Lectionary Reflections for Pentecost 3 – June 9, 2013
I Kings 17:8-16; Psalm 146; Galatians 1:11-24; Luke 7:11-17
Abundance in a World of Scarcity
“The jar of meal will not be emptied, nor will the jug of oil fail.” Today’s passages assert that faith opens us to new dimensions of reality and within these new dimensions, miraculous releases of divine energy, congruent with the laws of nature, are released. Willingness to trust God despite appearances opens us to new possibilities, new energies, and a greater sense of vocation. This is not denial of the harsh realities of life – economic shortfalls, conflict, mortality – but the recognition that these realities are not the whole story. Within the concreteness and limitations of life, unexpected possibilities may emerge. God’s gentle providence brings forth possibilities where we only see limitations.
The encounter of Elijah and the widow of Zaraphath could be ripped from today’s newspaper or on-line headlines or the latest congregational newsletter. It portrays the constant struggle to affirm abundance in a world of scarcity. Elijah is given divine guidance to travel to Zaraphath, outside of Jewish territory in Sidon, and find a home with a widow. He is even told that she will provide board as well as room. When he initially encounters her, his request for a meal is met with a firm “no.” The widow has nothing in the cupboard for the spiritual leader. In fact, she is preparing one last meal for herself and her son with the expectation that they will eventually starve. Elijah is insistent that he be fed – one wonders if his insistence is intended to still his own stomach pangs or open the widow to new possibilities of divine nourishment for the widow and her son. Eventually, she relents, feeds the spiritual leader, and receives the blessing of continuously replenished jar of meal and jug of oil.
The widow’s response is realistic – she has nothing left to eat and death awaits her and her son. I have heard the same message countless times in congregations: “we have only a few years left and we’ll have to close the doors,” “we’re all gray hairs and don’t have the energy to carry on,” “we’ll have to cut staff and mission to survive.” All of these may be accurate assessments of a congregation’s present and future. But, do they present the whole story? Realism and bottom line thinking are necessary to run institutions honestly and effectively. But, realism that does not take into consideration divine possibility stifles the imagination and lends itself to self-fulfilling prophesies of demise and decrepitude. The deeper realism of God’s presence raises provocative possibilities and opens the door to vitality. It does not insure success but it inspires faithfulness regardless of the result.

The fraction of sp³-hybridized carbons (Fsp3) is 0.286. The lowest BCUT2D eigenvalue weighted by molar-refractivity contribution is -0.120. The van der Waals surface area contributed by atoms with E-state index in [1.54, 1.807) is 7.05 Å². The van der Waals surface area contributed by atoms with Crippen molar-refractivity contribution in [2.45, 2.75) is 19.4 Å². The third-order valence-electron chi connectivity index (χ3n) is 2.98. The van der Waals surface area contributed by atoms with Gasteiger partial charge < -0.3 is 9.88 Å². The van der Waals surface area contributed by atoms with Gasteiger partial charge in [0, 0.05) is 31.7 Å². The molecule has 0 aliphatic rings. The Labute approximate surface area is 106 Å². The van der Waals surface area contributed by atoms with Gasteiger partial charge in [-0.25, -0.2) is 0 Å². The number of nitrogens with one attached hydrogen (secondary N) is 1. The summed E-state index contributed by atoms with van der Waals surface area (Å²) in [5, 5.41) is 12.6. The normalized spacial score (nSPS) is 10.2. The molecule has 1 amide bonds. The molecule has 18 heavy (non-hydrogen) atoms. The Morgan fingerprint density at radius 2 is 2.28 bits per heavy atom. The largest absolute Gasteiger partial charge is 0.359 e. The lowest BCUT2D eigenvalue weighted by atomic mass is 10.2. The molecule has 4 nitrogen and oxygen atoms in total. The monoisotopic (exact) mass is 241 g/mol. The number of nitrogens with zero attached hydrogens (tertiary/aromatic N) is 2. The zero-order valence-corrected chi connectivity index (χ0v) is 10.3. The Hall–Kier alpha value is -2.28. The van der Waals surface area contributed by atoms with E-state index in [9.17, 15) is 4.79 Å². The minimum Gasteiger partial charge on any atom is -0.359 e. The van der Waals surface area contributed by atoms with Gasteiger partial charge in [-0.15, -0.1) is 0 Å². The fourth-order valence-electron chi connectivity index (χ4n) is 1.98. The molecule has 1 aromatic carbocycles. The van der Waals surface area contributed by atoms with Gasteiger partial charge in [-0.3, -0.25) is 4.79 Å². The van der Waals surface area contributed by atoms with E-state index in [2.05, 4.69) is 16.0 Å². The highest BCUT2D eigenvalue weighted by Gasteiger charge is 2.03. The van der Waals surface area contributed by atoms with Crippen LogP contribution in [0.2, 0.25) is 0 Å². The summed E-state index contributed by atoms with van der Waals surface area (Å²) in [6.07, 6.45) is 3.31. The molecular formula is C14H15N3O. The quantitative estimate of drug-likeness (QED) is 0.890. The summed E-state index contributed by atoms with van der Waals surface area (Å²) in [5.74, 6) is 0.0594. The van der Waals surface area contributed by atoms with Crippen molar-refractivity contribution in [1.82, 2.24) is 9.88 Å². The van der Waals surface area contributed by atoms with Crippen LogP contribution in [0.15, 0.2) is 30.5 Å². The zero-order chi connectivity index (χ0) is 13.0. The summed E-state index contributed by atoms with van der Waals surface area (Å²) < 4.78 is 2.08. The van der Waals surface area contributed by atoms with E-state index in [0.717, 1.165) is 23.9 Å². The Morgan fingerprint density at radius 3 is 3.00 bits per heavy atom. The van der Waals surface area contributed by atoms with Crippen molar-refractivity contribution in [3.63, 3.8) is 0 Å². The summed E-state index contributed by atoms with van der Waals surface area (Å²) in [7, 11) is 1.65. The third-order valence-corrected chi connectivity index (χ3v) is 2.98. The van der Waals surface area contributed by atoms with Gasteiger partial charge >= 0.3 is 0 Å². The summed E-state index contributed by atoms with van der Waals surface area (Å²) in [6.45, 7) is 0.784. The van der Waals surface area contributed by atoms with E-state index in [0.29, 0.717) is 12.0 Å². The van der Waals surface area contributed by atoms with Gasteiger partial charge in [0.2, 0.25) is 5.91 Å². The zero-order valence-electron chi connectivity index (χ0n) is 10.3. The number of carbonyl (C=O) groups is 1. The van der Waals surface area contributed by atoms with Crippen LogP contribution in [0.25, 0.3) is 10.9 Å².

Many of our congregations are on life-support and may close in the next few years. But, like a person diagnosed with an incurable disease, they can still live fully in the time they have left. The reality of our limitations can inspire us to open to new ways of looking at ourselves and the world which breathe new life into stagnant institutions. New congregational pathways may enable congregations to die well; it may also enable them to rise vigorously like the phoenix from the ashes of anxiety.
The words of Psalm 146 inspire us to praise. We praise God because of God’s grandeur and saving presence in our own and our people’s history. Our praise, however, goes beyond the recognition of God’s power and protection. It is inspired by God’s character: God heals, brings justice to the world, sustains the hungry, and frees the prisoners. The God worthy of praise is a justice-seeking, welcoming, and healing God. God’s moral character inspires us to be companions in the quest for justice in our time and place.